I have to admit it. I’m hard on haircutting shears, and I haven’t been able to find one that I was really thrilled about (or could handle my abuse), until now. I just had the opportunity conduct a review of MAG Shears’ Maestro (6.5 inches) for a few weeks, and I was very impressed. Of course, with most haircutting tools, the one you choose is entirely personal. You’ll need to take into consideration the length, type of handle, size of the rings, weight, and whether you are right or left handed.
For me, I like a 6.5-inch offset shear. Since I only serve male clients, I tend to use a great deal of barbering techniques, so I prefer a longer shear.
First, these shears are SHARP, and I found they cut through most any type of hair with ease. They also cut through my knuckle several times with ease as well!
I found the shears performed worked well in wet or dry hair and I particularly liked how they performed for shear-over-comb and point cutting. The shears also had a nice weight and balance.
The offset handle was comfortable for me, although the finger rings may be a bit small for those with wide fingers (the shear ships with finger inserts for those with small fingers). I also really appreciate the fact that the tang is fixed as opposed to being the screw-in type. How many screw-in finger rests have I lost in the past two decades? I can’t tell you! The bumper screws in, which should make it far less likely to come out than those that are simply glued in. I also like the fact the tension screw is a standard slotted screw that sits flush also needs no special tools (other than a screwdriver) to adjust.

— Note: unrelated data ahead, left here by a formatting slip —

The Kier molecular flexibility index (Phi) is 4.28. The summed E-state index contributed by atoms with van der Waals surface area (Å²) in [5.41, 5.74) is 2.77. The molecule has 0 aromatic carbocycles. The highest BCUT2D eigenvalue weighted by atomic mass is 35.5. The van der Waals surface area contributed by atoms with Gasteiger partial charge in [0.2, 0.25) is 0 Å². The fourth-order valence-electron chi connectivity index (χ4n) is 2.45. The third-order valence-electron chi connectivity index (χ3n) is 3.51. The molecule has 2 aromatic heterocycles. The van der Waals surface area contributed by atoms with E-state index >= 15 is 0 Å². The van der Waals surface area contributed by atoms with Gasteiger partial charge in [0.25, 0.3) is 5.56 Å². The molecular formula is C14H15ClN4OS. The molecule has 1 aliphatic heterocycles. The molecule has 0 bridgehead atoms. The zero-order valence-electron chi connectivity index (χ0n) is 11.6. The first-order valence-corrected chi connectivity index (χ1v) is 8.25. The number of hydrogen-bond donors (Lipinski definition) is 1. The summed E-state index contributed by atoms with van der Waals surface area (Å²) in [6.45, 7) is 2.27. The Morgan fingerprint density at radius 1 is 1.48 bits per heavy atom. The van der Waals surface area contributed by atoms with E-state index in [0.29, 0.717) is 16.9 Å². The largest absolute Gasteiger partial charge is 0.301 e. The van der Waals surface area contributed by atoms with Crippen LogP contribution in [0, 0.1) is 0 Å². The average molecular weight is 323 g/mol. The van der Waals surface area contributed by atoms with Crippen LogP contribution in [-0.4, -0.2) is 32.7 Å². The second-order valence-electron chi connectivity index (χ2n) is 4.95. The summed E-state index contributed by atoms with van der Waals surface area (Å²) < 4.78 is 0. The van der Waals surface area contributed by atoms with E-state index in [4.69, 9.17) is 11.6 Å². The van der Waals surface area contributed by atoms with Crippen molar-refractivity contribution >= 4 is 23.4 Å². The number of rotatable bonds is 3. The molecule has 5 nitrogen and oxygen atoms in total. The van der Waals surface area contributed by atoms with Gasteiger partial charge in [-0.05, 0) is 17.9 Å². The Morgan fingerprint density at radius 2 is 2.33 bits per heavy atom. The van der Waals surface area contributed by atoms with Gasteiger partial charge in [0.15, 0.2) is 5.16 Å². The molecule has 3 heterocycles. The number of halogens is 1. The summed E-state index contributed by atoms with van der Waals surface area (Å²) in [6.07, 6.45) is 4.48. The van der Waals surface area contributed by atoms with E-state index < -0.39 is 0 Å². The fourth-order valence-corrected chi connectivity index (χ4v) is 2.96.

Although I only had a few weeks with these shears, I suspect they will hold a sharp edge for a fairly long time. The shears are made from V-10 cobalt allow steel — this is a type of steel which has a finer grain and contains Cobalt and Nickel for increased hardness (and is also used in fine Japanese kitchen knives).
What all these geek-speak means is that they should hold an edge longer than a shear made with inferior metal.
The Maestro shear comes in half-inch lengths ranging from 5 to 7 inches and retails for $499. Investing in a great shear is certainly worth spending a little more money, and MAG allows you to purchase a shear with a minimum of $50 down, and you can spread out the payments as for many as 18 months. So, you get a great pair of shears for just under $25 per month (you may also choose a $50 or $100 monthly payment) with no interest.
The shears also come with a lifetime warranty. They will also service your shears (including sharpening, polishing, and replacing washers and bumpers) for $30. I can say that I’ve used these guys for years for my shear sharpening and they have never let me down — the shears always come back looking and working like they are brand new.
Since shears are such a personal thing, I’m often skeptical about ordering them online without trying them first, so I’m pleased that MAG Shears offers a 30-day money back guarantee. I should also mention, I tried out a pair of their Svelt blending shears, which I did not particularly care for due to the length. The blending shears were comfortable and cut well, but I’m accustomed to a longer blending shear. I am told they will be releasing a longer blending shear sometime around September 2015, so I’ll make sure to get my hands on those and provide a fair review.
If you are looking for a great shear that comes with a solid warranty and flexible payment options, I can strongly recommend the MAG Shears’ Maestro. It is one of the best shears I’ve tried in years, and I will certainly be including it as one of my essential tools for cutting men’s hair and can be purchased from magshears.com.